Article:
Aging cancer itself

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Cancer is a disease commonly associated with aging. Paradoxically, unlike most cells in our body, cancer cells do not age. This aging process of our cells, leading to their death, allows the body to get rid of the cells after a certain time. Indeed, an old cell may have accumulated damage over time, becoming deficient or even dangerous. This is the case for cancer cells, which are insensitive to this aging mechanism.

What if we could prevent these cells from remaining “young” forever? A group of 52 researchers, coordinated by Anne K. Voss and Tim Thomas, could have done that. In their article in Nature[1] they detail how they developed a molecule capable of aging lymphoma cells, a form of blood cell cancer.

KAT6A & KAT6B: key to lymphoma youth

Because cell aging is a normal phenomenon, rooted in their DNA, cancer must arm itself with tools to resist it. Two of them are the proteins KAT6A and KAT6B, belonging to the family of histone acetyltransferases. Their role is to modulate DNA activity. It has been shown before that many lymphomas over-express these proteins. In addition, mutated mice for which these proteins are less active can resist lymphomas almost 4 times longer. The researchers therefore decide to develop a molecule capable, without genetic modification, of blocking the action of these two proteins.

Nevertheless, it is a difficult challenge. They must find a molecule that only binds to these two proteins, without interfering with the others. This is not all, the fixed molecule can then have very different effects on the activity of the targeted proteins. Thus, it could have no effect, or even worse, make KAT6A and KAT6B even more active.

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After a long optimization work, they manage to develop it. Moreover, when it is used to treat cancer cells in culture, they enter senescence and then stop any form of proliferation. In other words, exposed to this molecule, cancer cells age.

Aging cancer cells within the body

Treatment therefore has the desired effect on cancer cells in culture. But how do you make sure that the treatment is effective in fighting a real cancer? To do this, researchers use lymphoma cells that they inject directly into mice. These cancer cells have a particularity: they emit light through a bioluminescence process. This allows scientists to observe the tumor’s evolution inside the mouse itself. They then compare how lymphoma progresses depending on whether the mouse receives treatment or not.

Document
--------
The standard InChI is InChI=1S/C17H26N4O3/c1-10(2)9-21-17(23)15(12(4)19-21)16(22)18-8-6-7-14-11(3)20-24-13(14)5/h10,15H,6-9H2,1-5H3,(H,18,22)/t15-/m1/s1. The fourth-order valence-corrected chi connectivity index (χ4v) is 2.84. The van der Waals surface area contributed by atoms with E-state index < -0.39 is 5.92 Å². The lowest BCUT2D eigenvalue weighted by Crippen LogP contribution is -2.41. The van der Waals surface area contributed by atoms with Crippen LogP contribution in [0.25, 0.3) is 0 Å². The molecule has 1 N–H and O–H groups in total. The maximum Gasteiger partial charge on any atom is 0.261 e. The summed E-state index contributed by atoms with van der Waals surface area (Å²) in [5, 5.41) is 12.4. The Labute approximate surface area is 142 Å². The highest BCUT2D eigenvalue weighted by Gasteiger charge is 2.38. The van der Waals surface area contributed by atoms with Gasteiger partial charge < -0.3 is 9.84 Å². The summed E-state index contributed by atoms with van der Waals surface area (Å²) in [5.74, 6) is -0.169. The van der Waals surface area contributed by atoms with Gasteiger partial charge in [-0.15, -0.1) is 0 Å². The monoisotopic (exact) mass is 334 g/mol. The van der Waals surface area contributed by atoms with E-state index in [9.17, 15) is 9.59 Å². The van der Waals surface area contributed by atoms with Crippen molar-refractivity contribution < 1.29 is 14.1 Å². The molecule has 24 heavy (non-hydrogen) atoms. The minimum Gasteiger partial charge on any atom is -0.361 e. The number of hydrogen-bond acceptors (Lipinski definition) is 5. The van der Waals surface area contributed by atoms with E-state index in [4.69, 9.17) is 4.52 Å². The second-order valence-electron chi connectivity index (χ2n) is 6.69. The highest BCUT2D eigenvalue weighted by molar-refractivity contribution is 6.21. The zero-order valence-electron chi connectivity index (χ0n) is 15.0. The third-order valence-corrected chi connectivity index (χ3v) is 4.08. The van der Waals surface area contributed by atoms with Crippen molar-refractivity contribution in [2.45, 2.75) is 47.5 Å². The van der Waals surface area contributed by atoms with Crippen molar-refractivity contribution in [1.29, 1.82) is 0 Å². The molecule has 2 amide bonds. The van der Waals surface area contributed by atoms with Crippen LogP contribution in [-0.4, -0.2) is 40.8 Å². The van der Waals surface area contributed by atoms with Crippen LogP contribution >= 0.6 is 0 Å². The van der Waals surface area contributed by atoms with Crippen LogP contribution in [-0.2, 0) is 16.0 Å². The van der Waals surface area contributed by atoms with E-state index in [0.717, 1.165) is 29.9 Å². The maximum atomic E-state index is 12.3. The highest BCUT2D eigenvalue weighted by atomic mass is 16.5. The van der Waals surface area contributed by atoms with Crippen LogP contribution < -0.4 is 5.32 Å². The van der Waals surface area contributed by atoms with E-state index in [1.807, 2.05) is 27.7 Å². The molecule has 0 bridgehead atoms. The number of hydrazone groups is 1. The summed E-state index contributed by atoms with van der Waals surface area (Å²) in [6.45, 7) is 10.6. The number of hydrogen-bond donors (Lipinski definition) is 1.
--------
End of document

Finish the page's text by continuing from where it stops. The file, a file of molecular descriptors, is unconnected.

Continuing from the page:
The results are striking, as can be seen in the figure opposite, mice receiving treatment are able to control tumour expansion, unlike untreated mice. Moreover, additional tests show that the spleen of treated mice, one of the main sites of lymphoma, is almost devoid of cancer cells.

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Thus, it would be possible to remind tumours that time passes and that they too are aging. By preventing it from proliferating, an essential step in its development, this new molecule acts as a real barrier against lymphoma. What if Anne K. Voss and Tim Thomas had just discovered tomorrow’s cancer treatment?


[1] Jonathan B. Baell, David J. Leaver, …Tim Thomas. Inhibitors of histone acetyltransferases KAT6A/B induce senescence and arrest tumour growth. Nature (2018)

Baptiste Tesson



Baptiste is studying biology at the École Normale Supérieure de Lyon and bioengineering at the École Polytechnique Fédérale de Lausanne. He worked on the optimization of Cas9 as a tool for genome editing and on the emergence of blood stem cells in the zebrafish. He currently works on the patterning of the muscles, also in the zebrafish. He plans on doing a PhD in developmental biology.

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Baptiste étudie la biologie à l’École Normale Supérieure de Lyon et la bioingénierie à l’École Polytechnique Fédérale de Lausanne. Il a travaillé sur l’optimisation de la protéine Cas9 comme outil de modification de génomes et sur le développement des cellules souches du sang chez le poisson zèbre et travaille actuellement sur la mise en place des muscles chez le même animal. Il projette de réaliser un doctorat axé vers le développement animal.

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